Fellow Montanans, do you know how your hometown got its name? Unless you live in Bozeman or Billings, the history behind your city could be a mystery. In fact, not many people know the meaning behind these 10 Treasure State towns.
Glasgow shares a name with the city in Scotland -- and that's no coincidence. When James Hill, who was responsible for creating many communities along the Hi-Line, was founding the community in 1887, he and another local railroader spun a globe, and their fingers landed on Glasgow, Scotland. And that's how this little railroad city got its name.
Manhattan was originally called Hamilton in 1865. Then, in 1883, it was renamed Moreland for the Moreland Irrigation Canal. But around this time, Henry Altenbrand and several other New York businessmen were scouting for the perfect place to grow malting barley for beer-making. They settled on Moreland, which they promptly renamed Manhattan.
Montana's towns certainly shares a lot of names with a lot of foreign places, and this one is no exception. Much like Glasgow, Matla was named by a Great Northern official whose finger came to rest on the island of Malta in the Mediterranean Sea.
Libby is a great name for a town, but it also makes a beautiful name for a female. And, in fact, this town -- and Libby Creek -- happens to be named after early settler Stephen Allen's daughter. Her name was Elizabeth, but everyone called her Libby.
Ever wondered how our state capital got its name? In 1864, a group known as the Four Georgians tumbled upon gold in what is now Helena’s main street. They staked their claim and called it Last Chance Gulch. Eventually, it became clear that a name was needed for the new town, and the Four Georgians named it Crabtown after John Crab, one of the founders. Luckily, it didn't stick, as many miners began to call it Saint Helena instead. Eventually, it was shortened to Helena.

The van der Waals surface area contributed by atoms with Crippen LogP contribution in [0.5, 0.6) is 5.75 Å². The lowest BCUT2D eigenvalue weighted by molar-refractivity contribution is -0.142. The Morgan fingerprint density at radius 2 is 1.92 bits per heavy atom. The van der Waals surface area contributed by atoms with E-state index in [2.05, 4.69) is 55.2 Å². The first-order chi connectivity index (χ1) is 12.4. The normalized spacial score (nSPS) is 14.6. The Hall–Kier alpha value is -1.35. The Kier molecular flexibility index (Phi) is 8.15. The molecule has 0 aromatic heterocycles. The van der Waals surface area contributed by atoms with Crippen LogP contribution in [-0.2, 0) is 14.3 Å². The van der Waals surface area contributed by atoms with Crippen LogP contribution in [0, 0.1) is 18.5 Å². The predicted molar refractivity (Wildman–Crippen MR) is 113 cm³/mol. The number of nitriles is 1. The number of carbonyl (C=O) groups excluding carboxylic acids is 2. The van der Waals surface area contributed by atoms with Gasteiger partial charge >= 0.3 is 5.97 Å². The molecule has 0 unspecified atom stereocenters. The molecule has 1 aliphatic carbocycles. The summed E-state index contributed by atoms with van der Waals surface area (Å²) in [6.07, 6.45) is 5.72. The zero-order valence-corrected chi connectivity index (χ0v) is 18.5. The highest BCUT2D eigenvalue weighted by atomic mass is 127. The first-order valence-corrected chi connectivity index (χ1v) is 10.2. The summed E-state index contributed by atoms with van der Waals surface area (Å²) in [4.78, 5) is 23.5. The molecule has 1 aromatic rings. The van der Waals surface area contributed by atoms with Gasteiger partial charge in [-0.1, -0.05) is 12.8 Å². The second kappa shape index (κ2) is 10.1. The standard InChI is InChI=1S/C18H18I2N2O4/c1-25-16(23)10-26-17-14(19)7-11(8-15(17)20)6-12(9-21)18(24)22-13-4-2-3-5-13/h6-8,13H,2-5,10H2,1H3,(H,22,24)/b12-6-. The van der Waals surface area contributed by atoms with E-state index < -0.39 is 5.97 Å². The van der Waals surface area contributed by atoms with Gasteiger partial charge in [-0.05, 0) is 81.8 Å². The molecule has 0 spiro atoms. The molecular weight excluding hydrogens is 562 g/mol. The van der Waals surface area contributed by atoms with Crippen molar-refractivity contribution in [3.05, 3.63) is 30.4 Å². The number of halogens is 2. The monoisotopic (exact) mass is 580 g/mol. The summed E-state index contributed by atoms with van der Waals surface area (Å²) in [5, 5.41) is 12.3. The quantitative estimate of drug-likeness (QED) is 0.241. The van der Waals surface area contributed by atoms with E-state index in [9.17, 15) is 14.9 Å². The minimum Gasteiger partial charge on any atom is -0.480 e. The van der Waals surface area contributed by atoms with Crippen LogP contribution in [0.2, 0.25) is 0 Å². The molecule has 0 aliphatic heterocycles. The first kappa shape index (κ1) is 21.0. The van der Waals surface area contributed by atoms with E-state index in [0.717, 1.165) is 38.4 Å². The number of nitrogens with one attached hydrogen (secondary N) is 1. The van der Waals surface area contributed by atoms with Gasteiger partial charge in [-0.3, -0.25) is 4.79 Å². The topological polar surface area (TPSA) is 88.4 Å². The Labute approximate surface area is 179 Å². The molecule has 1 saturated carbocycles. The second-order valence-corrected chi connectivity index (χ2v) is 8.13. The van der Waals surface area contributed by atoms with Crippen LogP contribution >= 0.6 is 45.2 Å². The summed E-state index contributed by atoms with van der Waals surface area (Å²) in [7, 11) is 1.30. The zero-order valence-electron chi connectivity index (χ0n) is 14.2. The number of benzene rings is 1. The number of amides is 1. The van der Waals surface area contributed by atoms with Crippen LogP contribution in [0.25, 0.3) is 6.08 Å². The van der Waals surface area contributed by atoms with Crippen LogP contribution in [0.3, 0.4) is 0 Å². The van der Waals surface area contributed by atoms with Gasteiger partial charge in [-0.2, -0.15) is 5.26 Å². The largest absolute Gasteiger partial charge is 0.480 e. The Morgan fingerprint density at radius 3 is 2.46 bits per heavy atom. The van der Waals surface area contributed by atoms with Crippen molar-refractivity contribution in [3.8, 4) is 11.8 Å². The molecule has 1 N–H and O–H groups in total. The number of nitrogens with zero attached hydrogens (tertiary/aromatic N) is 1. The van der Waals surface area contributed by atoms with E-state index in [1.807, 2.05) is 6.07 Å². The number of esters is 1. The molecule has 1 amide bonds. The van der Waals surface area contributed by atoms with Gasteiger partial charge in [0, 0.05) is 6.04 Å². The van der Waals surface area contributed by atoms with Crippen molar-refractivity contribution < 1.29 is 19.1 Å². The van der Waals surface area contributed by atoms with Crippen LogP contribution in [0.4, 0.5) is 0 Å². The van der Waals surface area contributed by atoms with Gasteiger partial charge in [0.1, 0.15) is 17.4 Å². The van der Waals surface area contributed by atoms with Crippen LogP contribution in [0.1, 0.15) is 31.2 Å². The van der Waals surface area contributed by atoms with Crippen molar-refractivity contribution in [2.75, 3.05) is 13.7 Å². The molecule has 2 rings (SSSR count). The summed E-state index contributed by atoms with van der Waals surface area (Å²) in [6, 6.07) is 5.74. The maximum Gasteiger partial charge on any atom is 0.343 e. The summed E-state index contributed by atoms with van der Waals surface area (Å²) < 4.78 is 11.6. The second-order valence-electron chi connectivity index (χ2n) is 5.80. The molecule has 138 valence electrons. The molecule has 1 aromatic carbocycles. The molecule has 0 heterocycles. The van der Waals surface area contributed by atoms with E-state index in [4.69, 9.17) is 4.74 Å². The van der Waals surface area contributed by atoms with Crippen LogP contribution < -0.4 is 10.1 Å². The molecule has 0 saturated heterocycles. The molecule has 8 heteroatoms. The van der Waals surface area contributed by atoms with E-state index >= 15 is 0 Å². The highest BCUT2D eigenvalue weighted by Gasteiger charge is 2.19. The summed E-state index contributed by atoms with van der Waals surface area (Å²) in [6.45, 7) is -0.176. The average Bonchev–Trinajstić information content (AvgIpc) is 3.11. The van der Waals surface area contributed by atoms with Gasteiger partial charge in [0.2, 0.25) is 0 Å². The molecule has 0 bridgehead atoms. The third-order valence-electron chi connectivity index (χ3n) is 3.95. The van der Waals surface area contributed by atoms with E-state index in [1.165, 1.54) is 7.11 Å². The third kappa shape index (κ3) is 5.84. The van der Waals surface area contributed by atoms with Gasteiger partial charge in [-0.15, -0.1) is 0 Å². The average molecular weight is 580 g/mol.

There's actually quite a dispute on how Troy got its name. Most people think it's named after the Troy weight system, which was used to weigh silver and gold. But some say it was named for Troy Morrow, the son of a family that was providing him with room and board while he surveyed the area for track and laid out the town site. Either way, it's a beautiful place to visit or live.
If you've ever passed through this charming town on your way to Yellowstone, you may have wondered how it got its name. The name Gardiner comes from Johnson Gardiner, a fur trapper who operated in the area in the early 1830s. He named today's Gardner River Gardner's Hole, and in the late 1800s, the town was named after the river.
8. Two Dot
Two Dot is a tiny community in Wheatland County. Its name comes from the cattle brand of the late George R. Wilson, who donated the land for the town.
Ekalaka is fun to say, isn't it? It was named after a woman in the Sioux tribe who married a scout named David Harrison Russell.
Ever wondered who would name a city in Montana after a South American snake? The answer is Marcus Daly, who founded the city. Daly filed for a town plat for Copperopolis, but that name was already used by another mining town in Meagher County. Instead, Daly accepted the name Anaconda, which was suggested by the United States postmaster of the time, Clinton Moore.
We definitely have some uniquely named cities here in the Treasure State. Here are some
facts about our history you might not know.